Her journey is close to a happy ending.
You may remember a cat that arrived in Prince George back in April 2019 after coming from Shenzen, China (via Vancouver) and it survived more than three weeks in a 40-foot shipping container.
It was believed the cat survived by drinking the condensation. She was found by staff at a local glass distribution company where she was discovered among pellets, shredded cardboard and styrofoam inside the large container.
The BC SPCA issued a plea for donations and help for the six-year-old female, who was later dubbed 'Journey,' and more than $20,000 was raised for her care.
“SPCA staff and volunteers have spent hundreds of hours caring for six-year-old Journey, ensuring that she received life-saving medical treatment and on-going behaviour modification to help her overcome her extreme fear of humans,” BC SPCA spokesperson Lorie Chortyk says.
“When she was well enough, she was transferred from Prince George to the Lower Mainland, where she has been fostered for the past several months by Dr. Karen van Haaften, a board-certified veterinary behaviourist and the BC SPCA’s senior manager of behaviour and welfare.”
Chortyk adds while Journey has made great progress through her daily behaviour sessions, she may never be a cat who seeks out attention or enjoys being pet.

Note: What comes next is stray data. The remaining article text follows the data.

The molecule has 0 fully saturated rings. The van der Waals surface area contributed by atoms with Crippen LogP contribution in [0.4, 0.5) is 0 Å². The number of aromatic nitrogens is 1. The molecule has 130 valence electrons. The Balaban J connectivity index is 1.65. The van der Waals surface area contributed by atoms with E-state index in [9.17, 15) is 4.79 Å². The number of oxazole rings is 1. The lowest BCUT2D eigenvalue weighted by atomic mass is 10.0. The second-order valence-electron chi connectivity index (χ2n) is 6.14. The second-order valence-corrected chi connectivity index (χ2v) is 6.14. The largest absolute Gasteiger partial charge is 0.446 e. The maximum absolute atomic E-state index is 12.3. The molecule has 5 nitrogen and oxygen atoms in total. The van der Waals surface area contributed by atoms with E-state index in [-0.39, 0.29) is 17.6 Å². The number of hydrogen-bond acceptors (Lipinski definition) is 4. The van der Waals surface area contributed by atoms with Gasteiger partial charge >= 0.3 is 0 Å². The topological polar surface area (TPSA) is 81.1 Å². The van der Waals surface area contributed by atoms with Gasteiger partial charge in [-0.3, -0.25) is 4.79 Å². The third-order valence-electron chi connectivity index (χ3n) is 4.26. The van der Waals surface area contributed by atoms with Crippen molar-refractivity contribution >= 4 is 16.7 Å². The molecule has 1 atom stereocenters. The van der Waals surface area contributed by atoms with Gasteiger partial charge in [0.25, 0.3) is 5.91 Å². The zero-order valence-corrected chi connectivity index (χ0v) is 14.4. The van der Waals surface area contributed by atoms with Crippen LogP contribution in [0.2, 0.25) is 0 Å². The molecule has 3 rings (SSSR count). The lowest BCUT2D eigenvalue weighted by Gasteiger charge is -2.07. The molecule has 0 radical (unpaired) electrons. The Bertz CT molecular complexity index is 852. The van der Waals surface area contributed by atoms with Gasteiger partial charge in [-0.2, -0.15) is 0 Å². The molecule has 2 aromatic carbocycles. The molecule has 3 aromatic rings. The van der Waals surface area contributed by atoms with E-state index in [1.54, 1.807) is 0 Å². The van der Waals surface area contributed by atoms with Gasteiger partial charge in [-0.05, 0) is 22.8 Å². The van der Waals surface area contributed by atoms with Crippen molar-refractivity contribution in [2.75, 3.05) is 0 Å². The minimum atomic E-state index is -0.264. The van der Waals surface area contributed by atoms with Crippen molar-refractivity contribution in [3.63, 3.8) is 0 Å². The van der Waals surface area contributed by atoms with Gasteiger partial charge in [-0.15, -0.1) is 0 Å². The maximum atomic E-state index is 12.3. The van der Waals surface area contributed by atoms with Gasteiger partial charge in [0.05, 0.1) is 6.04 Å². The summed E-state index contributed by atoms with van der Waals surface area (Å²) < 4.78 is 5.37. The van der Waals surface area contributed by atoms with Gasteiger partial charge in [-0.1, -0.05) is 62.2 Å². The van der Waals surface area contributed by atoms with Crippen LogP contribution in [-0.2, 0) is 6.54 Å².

“But she loves to play and can now tolerate being touched," she says. "She is ready for a forever home where she can continue to build trust with people.”
Journey was in foster care in the Lower Mainland as of Nov. 29 with a video showing her progress from being in the SPCA's care to her playing in her new temporary home.
The feline will be up for adoption and searching for a home in Metro Vancouver or the Lower Mainland.
She's looking for a calm, adult-only home with a predictable routine and an indoor-only lifestyle inside a small home (such as an apartment or condo) with no other cats and someone who is willing to continue with her touch-tolerance training and also give her lots of playtime.
"Experience with under-socialized cats would be an asset, but the SPCA can provide training & ongoing support for her behaviour needs," a release reads.
She never stopped believin'.